Can cats eat sugar?

In this brief discussion, we’ll answer the question “can cats eat sugar?” We will also discuss the possible risks of feeding sugar to cats.

Can cats eat sugar?

Yes, cats can eat sugar, but they cannot taste it. Moreover, it is not recommended for them. Although it cannot taste sweetness, it enjoys salty and high-fat foods.

You shouldn’t offer sugar to your cat, even though it won’t immediately cause harm. This is because future health problems can result from it in a variety of ways. Give your pet as little sugar as you can to prevent issues.

Is sugar toxic for cats?

No, Sugar is not toxic for cats. It’s not really beneficial for them, though. Cats must consume meat in place of plant matter since they are obligate carnivores.

In spite of this, cats can consume trace amounts of carbs. If you’ve ever grown cat grass, you know how much some cats enjoy it! In the wild, carbohydrates may have come from eating fibres like grass or swallowing plant matter in the bellies of their prey.

On the other hand, cats are not naturally attracted to table sugar and other modern sweeteners, and cats do not metabolise sugar very well.

You can notice nausea, diarrhoea, and pain if your pet eats sugar. The severity of the symptoms will depend on how sensitive your cat is and what it consumes. Moreover, sugar consumption can lead to unhealthy weight gain, obesity, dental problems and diabetes in cats.

What are the potential risks of feeding sugary products to cats?

Cats don’t typically have a sweet appetite because they are obligate carnivores. Protein, lipids, and other nutrients from freshly slain animals make up your pet’s natural diet.

Sugar is not poisonous to cats, like the majority of carbs, but shouldn’t make up more than 3% of their daily diet. The cat’s metabolism can only partially absorb carbohydrates because it is physiologically evolved to a meat-based diet. 

If you give your cat sugar every day, they could become vulnerable to:

Digestive issues

The stomach, small intestine, and pancreas in particular might become overwhelmed when your cat consumes too many carbohydrates in their meals. Because cats lack the enzymes needed for effective carbohydrate digestion, ingesting sugar can make them feel sick.

Depending on how much sugar your pet ate, they may exhibit indigestion-related symptoms including gas, vomiting, diarrhoea, and so on.

The majority of cats will react poorly to bingeing on sweets, but particular felines are more prone to digestive issues, including:

  • Cats with chronic GI conditions shouldn’t consume sugary meals, including those with irritable bowel syndrome (IBS), colitis, gastritis, or recurrent constipation.
  • Kittens and senior cats—Due to their sensitive stomachs, kittens and older cats have a limited ability to digest some foods, especially sugar.
  • Cats with a genetic propensity for digestive issues—Specific breeds, such as sphynx and ragdoll are genetically predisposed to gastrointestinal disorders so they should avoid sugar consumption.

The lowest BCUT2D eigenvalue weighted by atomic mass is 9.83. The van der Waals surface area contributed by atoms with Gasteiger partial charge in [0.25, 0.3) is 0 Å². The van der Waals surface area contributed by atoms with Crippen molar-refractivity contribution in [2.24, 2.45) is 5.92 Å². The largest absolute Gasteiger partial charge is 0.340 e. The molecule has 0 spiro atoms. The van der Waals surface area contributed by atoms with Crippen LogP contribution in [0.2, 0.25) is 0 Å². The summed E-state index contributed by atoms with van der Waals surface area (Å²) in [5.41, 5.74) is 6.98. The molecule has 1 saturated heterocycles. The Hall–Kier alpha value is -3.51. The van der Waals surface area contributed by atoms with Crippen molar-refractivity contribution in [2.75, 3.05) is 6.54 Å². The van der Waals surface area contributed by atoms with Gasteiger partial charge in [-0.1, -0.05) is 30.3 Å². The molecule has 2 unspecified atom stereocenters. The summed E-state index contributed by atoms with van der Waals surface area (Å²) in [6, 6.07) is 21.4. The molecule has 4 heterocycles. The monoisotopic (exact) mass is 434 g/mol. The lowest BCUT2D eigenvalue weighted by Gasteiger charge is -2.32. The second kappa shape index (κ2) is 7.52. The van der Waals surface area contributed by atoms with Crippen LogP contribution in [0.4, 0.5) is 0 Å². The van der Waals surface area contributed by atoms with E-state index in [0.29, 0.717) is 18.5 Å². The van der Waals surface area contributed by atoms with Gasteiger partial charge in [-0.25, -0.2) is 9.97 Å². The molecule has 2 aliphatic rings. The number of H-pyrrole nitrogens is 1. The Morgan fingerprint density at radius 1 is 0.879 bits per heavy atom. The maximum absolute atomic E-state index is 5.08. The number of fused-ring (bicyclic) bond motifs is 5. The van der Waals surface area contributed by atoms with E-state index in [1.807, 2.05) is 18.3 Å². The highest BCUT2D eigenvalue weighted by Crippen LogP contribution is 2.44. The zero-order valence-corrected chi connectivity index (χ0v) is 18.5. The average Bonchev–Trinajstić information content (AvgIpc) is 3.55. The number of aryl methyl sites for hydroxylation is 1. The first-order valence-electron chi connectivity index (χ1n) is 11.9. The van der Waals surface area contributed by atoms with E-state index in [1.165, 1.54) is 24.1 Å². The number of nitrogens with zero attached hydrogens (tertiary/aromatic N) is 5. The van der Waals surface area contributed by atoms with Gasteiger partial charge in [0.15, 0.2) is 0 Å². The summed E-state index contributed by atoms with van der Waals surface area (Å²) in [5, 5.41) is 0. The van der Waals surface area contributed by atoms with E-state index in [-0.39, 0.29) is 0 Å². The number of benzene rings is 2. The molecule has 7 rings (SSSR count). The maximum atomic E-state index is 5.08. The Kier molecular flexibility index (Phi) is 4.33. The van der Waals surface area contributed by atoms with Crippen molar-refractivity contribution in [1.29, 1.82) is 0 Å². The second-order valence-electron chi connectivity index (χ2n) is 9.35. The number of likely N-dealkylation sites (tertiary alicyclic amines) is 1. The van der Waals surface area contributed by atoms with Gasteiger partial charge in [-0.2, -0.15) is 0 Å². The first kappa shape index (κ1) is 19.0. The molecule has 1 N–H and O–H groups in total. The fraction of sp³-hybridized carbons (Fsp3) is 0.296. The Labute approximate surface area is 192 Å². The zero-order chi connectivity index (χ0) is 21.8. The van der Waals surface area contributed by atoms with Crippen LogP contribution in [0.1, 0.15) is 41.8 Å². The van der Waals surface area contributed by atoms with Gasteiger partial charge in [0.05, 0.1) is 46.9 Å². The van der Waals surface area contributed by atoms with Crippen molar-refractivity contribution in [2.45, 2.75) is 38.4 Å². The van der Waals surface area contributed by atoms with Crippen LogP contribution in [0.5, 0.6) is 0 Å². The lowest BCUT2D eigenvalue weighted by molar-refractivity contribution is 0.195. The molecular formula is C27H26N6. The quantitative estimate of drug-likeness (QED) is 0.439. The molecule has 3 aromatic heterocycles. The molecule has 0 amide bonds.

Cats can experience the sugar rush,’ but it only lasts a brief time. The main source of energy for cats is animal protein, thus they don’t require carbohydrates to feel energetic.

Sugar can add extra calories to your cat’s diet. The usual indoor cat spends a prominent amount of time sleeping, therefore they shouldn’t consume more than the daily allowance of 40 calories per kilo of body weight to avoid gaining weight.

Obesity in cats can lead to further health issues including diabetes, bladder stones, urinary infections, liver failure and cardiovascular diseases.

Therefore, encourage your spoiled pet to get some exercise and make sure they don’t eat more than the recommended amount of calories per day. Moreover, focus on feeding your cat nutrient-dense healthy meals and treats to ensure optimal health.

Diabetes mellitus

Among indoor cats, diabetes mellitus is a frequent metabolic condition. Although precise aetiology is still mostly unknown, heredity and nutritional abnormalities are primarily blamed. Other risk factors of diabetes in cats include Obesity, disordered insulin resistance, and lack of exercise.

Does cat kibble contain sugar?

Yes. Kibble is a high-calorie food since, on average, it includes 25% carbs. The amount of starch in a particular product determines the total sugar content. Dry food comprises meat, but it also has a variety of plant-based elements, like:

  • Glycine soja meal
  • soy protein
  • grain flour
  • Brewers rice

Because animal tissue is the sole practical source of protein, vegetable meals and starches are unable to satisfy your cat’s nutritional needs. What’s left over is a calorie surplus because cats don’t use carbohydrates for energy.

But that does not imply that kibble is bad for cats. Even with the increased carbs, dry food is still tasty, safe, and digestible for cats. You can serve it sparingly, ideally as a side dish to wet food.


We answered the question “can cats eat sugar?” We will also discuss the possible risks of feeding sugar to cats.


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